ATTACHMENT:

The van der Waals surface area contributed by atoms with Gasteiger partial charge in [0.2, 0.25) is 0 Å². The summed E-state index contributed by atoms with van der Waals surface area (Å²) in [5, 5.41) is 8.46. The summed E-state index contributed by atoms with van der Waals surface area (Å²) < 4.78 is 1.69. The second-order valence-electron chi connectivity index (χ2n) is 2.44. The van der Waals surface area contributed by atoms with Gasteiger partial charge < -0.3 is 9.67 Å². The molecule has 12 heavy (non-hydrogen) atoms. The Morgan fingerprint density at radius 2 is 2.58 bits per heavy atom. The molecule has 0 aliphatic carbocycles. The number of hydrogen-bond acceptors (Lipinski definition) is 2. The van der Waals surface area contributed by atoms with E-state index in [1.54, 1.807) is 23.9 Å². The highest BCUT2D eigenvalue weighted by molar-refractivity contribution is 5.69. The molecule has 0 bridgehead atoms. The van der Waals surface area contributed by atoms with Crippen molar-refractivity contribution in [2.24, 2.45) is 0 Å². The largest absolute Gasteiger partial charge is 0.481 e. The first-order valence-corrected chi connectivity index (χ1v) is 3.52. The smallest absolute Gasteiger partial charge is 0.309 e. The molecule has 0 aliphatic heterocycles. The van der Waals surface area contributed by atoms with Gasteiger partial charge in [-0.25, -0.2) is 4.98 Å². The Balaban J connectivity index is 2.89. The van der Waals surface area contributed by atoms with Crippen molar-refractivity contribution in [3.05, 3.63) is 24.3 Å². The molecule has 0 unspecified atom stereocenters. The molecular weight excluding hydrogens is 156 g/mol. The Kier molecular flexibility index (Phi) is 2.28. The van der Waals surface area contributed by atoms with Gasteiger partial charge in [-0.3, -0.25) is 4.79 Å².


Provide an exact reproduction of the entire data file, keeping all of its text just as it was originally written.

The van der Waals surface area contributed by atoms with Gasteiger partial charge in [0.2, 0.25) is 0 Å². The summed E-state index contributed by atoms with van der Waals surface area (Å²) in [5, 5.41) is 8.46. The summed E-state index contributed by atoms with van der Waals surface area (Å²) < 4.78 is 1.69. The second-order valence-electron chi connectivity index (χ2n) is 2.44. The van der Waals surface area contributed by atoms with Gasteiger partial charge < -0.3 is 9.67 Å². The molecule has 12 heavy (non-hydrogen) atoms. The Morgan fingerprint density at radius 2 is 2.58 bits per heavy atom. The molecule has 0 aliphatic carbocycles. The number of hydrogen-bond acceptors (Lipinski definition) is 2. The van der Waals surface area contributed by atoms with E-state index in [1.54, 1.807) is 23.9 Å². The highest BCUT2D eigenvalue weighted by molar-refractivity contribution is 5.69. The molecule has 0 bridgehead atoms. The van der Waals surface area contributed by atoms with Crippen molar-refractivity contribution in [2.24, 2.45) is 0 Å². The largest absolute Gasteiger partial charge is 0.481 e. The first-order valence-corrected chi connectivity index (χ1v) is 3.52. The smallest absolute Gasteiger partial charge is 0.309 e. The molecule has 0 aliphatic heterocycles. The van der Waals surface area contributed by atoms with Gasteiger partial charge in [-0.25, -0.2) is 4.98 Å². The Balaban J connectivity index is 2.89. The van der Waals surface area contributed by atoms with Crippen molar-refractivity contribution in [3.05, 3.63) is 24.3 Å². The molecule has 0 unspecified atom stereocenters. The molecular weight excluding hydrogens is 156 g/mol. The Kier molecular flexibility index (Phi) is 2.28. The van der Waals surface area contributed by atoms with Gasteiger partial charge in [-0.3, -0.25) is 4.79 Å².